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Oncology

Response to gene-targeted drugs depends on cancer type

Cancers with the same genetic weaknesses respond differently to targeted drugs depending on the tumour type of the patient, new research reveals. The study is set to prompt changes in thinking around precision medicine—because it shows that the genetics of a patient's cancer may not always be enough to tell whether it will respond to a treatment. The researchers are already starting to design…

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Photonics

Rapid tissue analysis: Laser light detects tumors

Cancer - this diagnosis affects almost every second German at some point in his life. It is the second most frequent cause of death in Germany. But the earlier the disease is diagnosed, the greater are the chances of surviving it. A team of researchers from Jena present a groundbreaking new method for the rapid, gentle and reliable detection of tumors with laser light at the leading trade fair…

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Oncology

Anti-inflammation approach shows promise for preventing cancer metastasis

An anti-inflammatory drug called ketorolac, given before surgery, can promote long-term survival in animal models of cancer metastasis, a team of scientists has found. Furthermore, so-called "pro-resolution" therapies can also trigger the immune system to eliminate metastatic cells. The research also suggests that flanking chemotherapy with anti-inflammatory drugs can unleash anti-tumor…

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Neurology

On-going malignant astrocytoma vaccine tests

A new vaccination for malignant astrocytoma brings such patients hope. However, research is still in its infancy. We spoke with Professor Michael Platten, Medical Director of the Neurological Clinic at Medical University Mannheim, about the present state of research and the serious opportunities this presents. During the interview, he also revealed how cooperation with the pharmaceutical industry…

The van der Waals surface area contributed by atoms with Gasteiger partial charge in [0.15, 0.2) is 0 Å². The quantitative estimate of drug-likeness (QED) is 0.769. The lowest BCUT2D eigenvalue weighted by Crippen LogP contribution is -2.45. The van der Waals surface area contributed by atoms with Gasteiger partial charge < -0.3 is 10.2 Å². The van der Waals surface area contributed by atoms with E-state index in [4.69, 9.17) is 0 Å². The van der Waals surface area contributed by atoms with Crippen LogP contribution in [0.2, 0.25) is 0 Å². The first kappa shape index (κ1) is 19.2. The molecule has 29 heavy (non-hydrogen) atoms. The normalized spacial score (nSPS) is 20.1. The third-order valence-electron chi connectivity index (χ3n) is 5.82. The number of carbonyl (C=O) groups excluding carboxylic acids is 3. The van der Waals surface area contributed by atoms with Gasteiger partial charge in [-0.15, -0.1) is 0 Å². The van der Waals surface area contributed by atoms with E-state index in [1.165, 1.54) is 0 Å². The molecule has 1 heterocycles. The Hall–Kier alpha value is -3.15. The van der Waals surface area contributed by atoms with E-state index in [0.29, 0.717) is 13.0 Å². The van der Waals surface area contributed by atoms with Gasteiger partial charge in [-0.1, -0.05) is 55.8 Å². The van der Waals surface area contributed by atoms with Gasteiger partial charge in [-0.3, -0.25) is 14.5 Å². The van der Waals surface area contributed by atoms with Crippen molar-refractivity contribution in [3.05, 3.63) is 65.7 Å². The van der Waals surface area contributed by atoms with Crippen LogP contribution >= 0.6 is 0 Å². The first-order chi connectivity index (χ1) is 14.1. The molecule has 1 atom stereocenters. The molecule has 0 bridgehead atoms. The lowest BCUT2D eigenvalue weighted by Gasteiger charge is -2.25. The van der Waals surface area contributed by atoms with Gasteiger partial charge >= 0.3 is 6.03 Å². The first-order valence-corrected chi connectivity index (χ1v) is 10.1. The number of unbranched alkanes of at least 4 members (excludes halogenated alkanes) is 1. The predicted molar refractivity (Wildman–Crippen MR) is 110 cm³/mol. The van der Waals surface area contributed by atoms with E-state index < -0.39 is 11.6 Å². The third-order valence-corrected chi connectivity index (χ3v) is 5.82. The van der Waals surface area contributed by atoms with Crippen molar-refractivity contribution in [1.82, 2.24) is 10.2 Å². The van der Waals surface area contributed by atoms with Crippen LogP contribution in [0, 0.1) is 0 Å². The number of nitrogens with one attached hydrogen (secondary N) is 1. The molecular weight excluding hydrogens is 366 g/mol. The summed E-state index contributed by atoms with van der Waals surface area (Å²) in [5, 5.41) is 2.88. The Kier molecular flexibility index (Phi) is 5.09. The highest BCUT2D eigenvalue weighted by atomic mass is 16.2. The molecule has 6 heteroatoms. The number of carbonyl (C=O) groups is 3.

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ctDNA vs. HGSOC

Taking 'molecular snapshots' of ovarian cancer

High-grade serous ovarian cancer (HGSOC) is the most common and aggressive subtype of ovarian cancer. The HGSOC tumors consist of several heterogeneous cell populations with a large number of mutations. This genetic variability makes it difficult to find drugs that would kill all the cancer cells, and to which the cells would not become resistant during treatment. Over half of the patients…

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Encyclopaedia

'Fingerprint database' helps to identify new cancer culprits

Scientists from King's and Cambridge have developed a catalogue of DNA mutation ‘fingerprints’ that could help doctors pinpoint the environmental culprit responsible for a patient’s tumour – including showing some of the fingerprints left in lung tumours by specific chemicals found in tobacco smoke. Our DNA, the human genome, comprises of a string of molecules known as nucleotides. These…

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Tumor-associated macrophages

Immune cells key to predicting cancer outcomes

Scientists have identified key changes in immune cells within cancerous tumours that could help improve the development of treatments. The study, which has been published in the journal Cancer Cell, also found a set of genes that are expressed at high levels in breast cancer tumours and linked to more aggressive cancer types. Researchers say the discoveries offer clues to diagnosis and predicting…

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Cancer research

Black nanoparticles slow tumor growth

Melanin protects our skin from the sun’s damaging rays by absorbing light energy and converting it to heat. This could make it a very effective tool in tumor diagnosis and treatment, as demonstrated by a team from the Technical University of Munich (TUM) and Helmholtz Zentrum München. The scientists managed to create melanin-loaded cell membrane derived nanoparticles, which improved tumor…

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Morphology, texture, function, metabolism

Radiomics will transform tumour characterisation

Tumours change over time – and not only in size. They also evolve genetically, mutate and spread through equally diverse metastases. Each is unique and present with a more or less complex structure, but rarely as a unified entity. Characterising them from A to Z and from detection to neutralisation remains a challenge for modern medicine.

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T-2-weighted imaging

When the brain turns white

White matter on the brain is a difficult subject. Even the terminology is varied, making differential diagnosis complex. An understanding of prevalence and of the tools available to facilitate the diagnosis of individual diseases is important, Dr Gunther Fesl, radiologist at Praxis Radiologie Augsburg, explains. ‘Differential diagnosis of white matter on the brain is difficult. Even the…